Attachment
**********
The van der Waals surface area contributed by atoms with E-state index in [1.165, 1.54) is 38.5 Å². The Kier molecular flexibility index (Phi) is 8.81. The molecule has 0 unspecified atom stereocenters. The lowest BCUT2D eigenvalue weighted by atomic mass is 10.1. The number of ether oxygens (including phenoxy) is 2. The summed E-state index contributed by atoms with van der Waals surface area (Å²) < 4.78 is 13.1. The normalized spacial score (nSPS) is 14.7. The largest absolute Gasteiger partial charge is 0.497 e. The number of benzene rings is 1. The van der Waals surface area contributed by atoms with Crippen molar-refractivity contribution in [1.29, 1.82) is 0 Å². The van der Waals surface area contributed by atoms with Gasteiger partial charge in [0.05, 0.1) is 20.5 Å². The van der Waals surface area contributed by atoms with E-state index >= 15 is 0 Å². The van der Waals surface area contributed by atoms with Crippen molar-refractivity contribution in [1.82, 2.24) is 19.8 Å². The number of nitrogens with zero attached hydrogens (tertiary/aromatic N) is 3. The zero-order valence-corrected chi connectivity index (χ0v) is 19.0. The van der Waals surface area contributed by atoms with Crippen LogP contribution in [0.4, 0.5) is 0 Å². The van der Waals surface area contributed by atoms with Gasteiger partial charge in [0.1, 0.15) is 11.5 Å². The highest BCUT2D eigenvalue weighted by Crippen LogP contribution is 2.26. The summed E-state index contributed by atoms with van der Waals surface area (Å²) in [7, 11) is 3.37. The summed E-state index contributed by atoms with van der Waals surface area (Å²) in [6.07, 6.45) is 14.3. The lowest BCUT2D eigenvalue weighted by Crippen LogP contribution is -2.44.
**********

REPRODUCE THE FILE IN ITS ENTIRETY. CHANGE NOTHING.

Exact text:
The van der Waals surface area contributed by atoms with E-state index in [1.165, 1.54) is 38.5 Å². The Kier molecular flexibility index (Phi) is 8.81. The molecule has 0 unspecified atom stereocenters. The lowest BCUT2D eigenvalue weighted by atomic mass is 10.1. The number of ether oxygens (including phenoxy) is 2. The summed E-state index contributed by atoms with van der Waals surface area (Å²) < 4.78 is 13.1. The normalized spacial score (nSPS) is 14.7. The largest absolute Gasteiger partial charge is 0.497 e. The number of benzene rings is 1. The van der Waals surface area contributed by atoms with Crippen molar-refractivity contribution in [1.29, 1.82) is 0 Å². The van der Waals surface area contributed by atoms with Gasteiger partial charge in [0.05, 0.1) is 20.5 Å². The van der Waals surface area contributed by atoms with E-state index >= 15 is 0 Å². The van der Waals surface area contributed by atoms with Crippen molar-refractivity contribution in [1.82, 2.24) is 19.8 Å². The number of nitrogens with zero attached hydrogens (tertiary/aromatic N) is 3. The zero-order valence-corrected chi connectivity index (χ0v) is 19.0. The van der Waals surface area contributed by atoms with Crippen LogP contribution in [0.4, 0.5) is 0 Å². The van der Waals surface area contributed by atoms with Gasteiger partial charge in [0.1, 0.15) is 11.5 Å². The highest BCUT2D eigenvalue weighted by Crippen LogP contribution is 2.26. The summed E-state index contributed by atoms with van der Waals surface area (Å²) in [7, 11) is 3.37. The summed E-state index contributed by atoms with van der Waals surface area (Å²) in [6.07, 6.45) is 14.3. The lowest BCUT2D eigenvalue weighted by Crippen LogP contribution is -2.44.